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Rudolf Boehm . Archives


Introduction Archive

The Rudolf Boehm Archive wants to make the work of the philosopher Rudolf Boehm digitally accessible to the public. His legacy consists of books, articles, audio recordings, interviews and his personal archive, which includes unpublished manuscripts and correspondence. The magazine Kritiek has also been digitized. It arose from the discussion group of the same name of which Boehm was the pivotal figure for decades.

This digital archive is a work in progress . Most of Boehm's books are already available here. We have not obtained copyright permission for the books published by Springer for the time being. The unpublished manuscripts are being prepared for publication by Guy Quintelier, as some parts are handwritten and sometimes difficult to read. The work of friends and colleagues, which implicitly or explicitly relates to the thinking of Rudolf Boehm, will also be made accessible here.


Short bio Rudolf Boehm (1927-2019)

Dec 1927

January 1946


August 2019

Rudolf Boehm was born on December 24, 1927 in Berlin-Schöneberg (Germany). His father Theodor Boehm is a professor of pharmaceutical sciences. His mother Grete Brunow has a broad cultural interest and a passion for language.

In 1942 the family moves to Leipzig. Father Boehm is given a chair at the university. Because of the move, Boehm escapes membership of the Hitler Youth. In 1943 he was drafted into the Luftwaffe as an auxiliary soldier. He experiences the horror, the devastation of the Second World War up close. These experiences signify his lifelong philosophical interest: 'What are we doing? We know a lot, but do we know what is relevant?' After endless discussions with his father, Boehm decides to study philosophy. If people violently murder each other, does it make sense to make pills, as he blames his father? Ultimately, this question of life leads to what he calls his critique of 'the ideal of objectivity'. Science claims objective knowledge, but often it seems irrelevant. Boehm's philosophy is characterized by the question of what is relevant for a human life. What makes sense?

After the war, in January 1946, Boehm started his studies in philosophy, mathematics and physics at the University of Leipzig. He studies there with the neo-Hegelian Theodor Litt (1880-1962) and the phenomenologist Hans-Georg Gadamer (1900-2002). He also gets to know Karl-Heinz Volkmann-Schluck (1914-1981), also a phenomenologist and student of Heidegger. He introduces Boehm to Husserl's philosophy. A fruitful collaboration develops between the two. In the summer of 1948, when Volkmann-Schluck goes to work at the University of Rostock, Boehm travels along as an assistant. In 1949 Volkmann-Schluck moves to Cologne. Boehm follows again as assistant.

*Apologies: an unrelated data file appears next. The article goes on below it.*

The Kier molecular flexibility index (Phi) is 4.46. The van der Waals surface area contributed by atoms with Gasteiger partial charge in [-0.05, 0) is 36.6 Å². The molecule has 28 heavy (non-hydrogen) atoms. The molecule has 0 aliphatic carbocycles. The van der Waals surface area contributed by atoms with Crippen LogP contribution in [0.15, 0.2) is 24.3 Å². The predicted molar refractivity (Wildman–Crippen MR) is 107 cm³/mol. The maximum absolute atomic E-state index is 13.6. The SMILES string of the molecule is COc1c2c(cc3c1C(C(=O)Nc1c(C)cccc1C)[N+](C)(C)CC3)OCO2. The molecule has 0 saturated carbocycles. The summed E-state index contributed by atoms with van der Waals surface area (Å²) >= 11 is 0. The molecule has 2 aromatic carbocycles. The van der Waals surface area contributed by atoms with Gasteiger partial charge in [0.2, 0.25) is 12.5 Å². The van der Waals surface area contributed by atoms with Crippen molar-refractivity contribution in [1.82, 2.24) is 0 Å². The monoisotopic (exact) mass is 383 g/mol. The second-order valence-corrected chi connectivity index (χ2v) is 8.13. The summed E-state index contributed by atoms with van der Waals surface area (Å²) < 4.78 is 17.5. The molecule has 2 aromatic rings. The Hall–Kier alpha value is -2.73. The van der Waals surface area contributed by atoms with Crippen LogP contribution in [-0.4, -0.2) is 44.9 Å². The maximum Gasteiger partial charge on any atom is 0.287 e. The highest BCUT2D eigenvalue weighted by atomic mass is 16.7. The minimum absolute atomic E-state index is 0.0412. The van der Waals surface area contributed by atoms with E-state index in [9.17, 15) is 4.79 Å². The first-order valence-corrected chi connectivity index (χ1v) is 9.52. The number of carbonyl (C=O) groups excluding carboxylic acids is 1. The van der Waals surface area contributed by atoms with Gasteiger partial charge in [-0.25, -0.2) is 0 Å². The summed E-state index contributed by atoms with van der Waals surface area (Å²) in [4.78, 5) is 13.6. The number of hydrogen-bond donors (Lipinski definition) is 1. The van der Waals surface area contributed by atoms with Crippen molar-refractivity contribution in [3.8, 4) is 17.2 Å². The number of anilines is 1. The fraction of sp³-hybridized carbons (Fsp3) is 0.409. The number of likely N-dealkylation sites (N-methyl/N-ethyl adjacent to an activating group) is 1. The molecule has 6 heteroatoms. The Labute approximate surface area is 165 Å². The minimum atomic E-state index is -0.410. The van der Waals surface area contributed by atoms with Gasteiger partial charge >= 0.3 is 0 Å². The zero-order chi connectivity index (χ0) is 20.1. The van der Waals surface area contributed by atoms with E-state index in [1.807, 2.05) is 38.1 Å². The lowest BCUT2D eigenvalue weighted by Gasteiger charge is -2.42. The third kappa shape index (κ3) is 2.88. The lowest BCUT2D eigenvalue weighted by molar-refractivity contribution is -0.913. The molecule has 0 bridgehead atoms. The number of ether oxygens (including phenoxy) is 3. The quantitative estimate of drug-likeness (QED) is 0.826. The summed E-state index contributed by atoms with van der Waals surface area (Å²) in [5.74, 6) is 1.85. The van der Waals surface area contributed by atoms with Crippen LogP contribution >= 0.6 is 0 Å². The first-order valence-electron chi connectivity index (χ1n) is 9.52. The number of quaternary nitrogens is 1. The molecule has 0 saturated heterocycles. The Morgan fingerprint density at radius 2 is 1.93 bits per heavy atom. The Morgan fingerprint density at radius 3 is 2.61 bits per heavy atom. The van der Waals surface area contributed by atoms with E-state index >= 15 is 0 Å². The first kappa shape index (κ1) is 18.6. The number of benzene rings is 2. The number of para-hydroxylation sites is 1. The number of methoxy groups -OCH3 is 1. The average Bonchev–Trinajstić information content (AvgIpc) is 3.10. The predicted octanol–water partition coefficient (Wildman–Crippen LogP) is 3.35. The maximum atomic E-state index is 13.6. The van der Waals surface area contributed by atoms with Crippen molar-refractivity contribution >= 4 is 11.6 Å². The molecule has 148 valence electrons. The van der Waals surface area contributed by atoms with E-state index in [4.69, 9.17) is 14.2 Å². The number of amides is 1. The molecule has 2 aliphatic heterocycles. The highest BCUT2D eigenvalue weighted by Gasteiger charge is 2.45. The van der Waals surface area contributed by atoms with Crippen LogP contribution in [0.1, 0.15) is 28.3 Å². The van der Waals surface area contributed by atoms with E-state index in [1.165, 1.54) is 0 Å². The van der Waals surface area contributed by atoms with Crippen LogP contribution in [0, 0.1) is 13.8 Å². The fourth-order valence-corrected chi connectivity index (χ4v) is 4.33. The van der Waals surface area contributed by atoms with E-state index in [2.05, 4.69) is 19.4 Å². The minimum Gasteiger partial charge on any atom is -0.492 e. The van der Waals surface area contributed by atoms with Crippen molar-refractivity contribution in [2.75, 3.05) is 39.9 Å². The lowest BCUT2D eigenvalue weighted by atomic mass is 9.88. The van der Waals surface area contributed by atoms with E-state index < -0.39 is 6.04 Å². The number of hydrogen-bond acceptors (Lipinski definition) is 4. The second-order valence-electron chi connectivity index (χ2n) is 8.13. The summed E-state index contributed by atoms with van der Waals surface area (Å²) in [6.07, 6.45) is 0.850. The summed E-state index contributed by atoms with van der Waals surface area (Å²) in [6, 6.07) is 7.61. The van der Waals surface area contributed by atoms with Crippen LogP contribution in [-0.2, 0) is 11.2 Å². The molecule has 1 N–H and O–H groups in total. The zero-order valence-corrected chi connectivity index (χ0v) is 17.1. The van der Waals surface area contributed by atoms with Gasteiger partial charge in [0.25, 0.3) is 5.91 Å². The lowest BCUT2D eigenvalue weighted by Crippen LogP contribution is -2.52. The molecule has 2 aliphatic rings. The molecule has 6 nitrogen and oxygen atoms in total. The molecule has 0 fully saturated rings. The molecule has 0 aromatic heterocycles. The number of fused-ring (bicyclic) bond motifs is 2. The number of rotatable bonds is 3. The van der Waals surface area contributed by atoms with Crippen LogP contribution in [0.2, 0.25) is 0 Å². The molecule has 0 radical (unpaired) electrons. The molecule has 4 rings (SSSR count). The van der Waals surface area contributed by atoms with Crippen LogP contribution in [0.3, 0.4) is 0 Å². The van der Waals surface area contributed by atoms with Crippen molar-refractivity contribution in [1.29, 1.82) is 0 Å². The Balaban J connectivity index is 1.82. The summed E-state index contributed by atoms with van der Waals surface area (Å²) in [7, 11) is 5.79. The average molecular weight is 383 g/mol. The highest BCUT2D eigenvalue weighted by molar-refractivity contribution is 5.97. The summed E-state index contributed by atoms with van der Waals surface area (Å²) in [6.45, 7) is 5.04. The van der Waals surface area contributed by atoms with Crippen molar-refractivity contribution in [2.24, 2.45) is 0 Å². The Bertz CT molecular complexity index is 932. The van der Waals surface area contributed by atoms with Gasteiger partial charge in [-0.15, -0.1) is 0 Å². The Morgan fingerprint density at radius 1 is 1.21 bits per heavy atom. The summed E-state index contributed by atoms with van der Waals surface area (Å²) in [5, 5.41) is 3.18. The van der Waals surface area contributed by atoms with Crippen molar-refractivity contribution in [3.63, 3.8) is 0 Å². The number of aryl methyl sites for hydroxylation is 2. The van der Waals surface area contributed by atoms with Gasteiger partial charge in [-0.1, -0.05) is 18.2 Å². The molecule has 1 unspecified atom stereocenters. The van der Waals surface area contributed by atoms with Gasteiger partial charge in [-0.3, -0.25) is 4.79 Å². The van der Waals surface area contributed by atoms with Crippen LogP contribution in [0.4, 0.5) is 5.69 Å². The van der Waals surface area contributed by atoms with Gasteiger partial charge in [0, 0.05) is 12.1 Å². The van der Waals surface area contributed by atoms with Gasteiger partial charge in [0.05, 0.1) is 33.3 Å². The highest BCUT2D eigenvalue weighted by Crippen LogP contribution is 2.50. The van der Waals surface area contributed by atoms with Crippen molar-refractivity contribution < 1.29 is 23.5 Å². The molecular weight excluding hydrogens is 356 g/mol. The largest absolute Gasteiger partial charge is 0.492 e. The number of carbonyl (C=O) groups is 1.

In Cologne Boehm meets Father Herman Van Breda (1911–1974), the Belgian Franciscan friar who smuggled Husserl's manuscripts from Germany and kept them in Leuven during the war. Van Breda founded the Husserl Archive in Leuven, where Boehm became his main collaborator from 1952. These are productive years that form the basis for his philosophical career. Boehm works there on various volumes of Husserl's collected work, including his Krisis der europäischen Wissenschaften . He also builds up an international network and gets to know Merleau-Ponty, Levinas, Derrida, Heidegger, Ricoeur,… In 1965 he completed his doctorate Das Grundlegende und das Wesentliche , the real start of his own philosophical career.

In 1967 Boehm moves to Ghent at the invitation of Leo Apostel (1925-1995) and Jaap Kruithof (1929-2009). He becomes a professor of modern philosophy. Boehm will remain there until 1992, the year of his retirement. Together with Etienne Vermeersch (1934-2019), Kruithof and Apostel, he forms the 'Big Four' of Ghent philosophy. In 1974 he published his main work Critique of the Foundations of Our Time . Since the 1980s, he has been committed to the peace movement and points out the ecological crisis in countless newspapers and magazines. He is also the driving force behind the Society for Phenomenology and Criticism.

After his retirement he publishes most of his books, almost all of which have been translated into Dutch. We mention Politics (2002), Economics and Metaphysics (2004), Sketch of a Poetry (2006), Tragic. From Oedipoes to Faust (2009), Topica (2012), Apparent Reality, the Idea of ​​a Phenomenological Philosophy (2014). In October 2018, for his ninetieth birthday, the friends' book 'What must? And what is needed?', with contributions from, among others, Giorgio Agamben and Bernard Stiegler. In November 2018 he will be a guest at the Book Fair. There, Jan Leyers (a former student) interviews Boehm on the occasion of the book De pater en de philosopher, written by Toon Horsten, which tells the story of the Husserl Archive. He will give his last lecture at the celebration of eighty years of the Husserl Archive. He will be hospitalized in June 2019.

Boehm passed away on August 29, 2019.


First acquaintance

critical philosophy



(AND Nietzsche)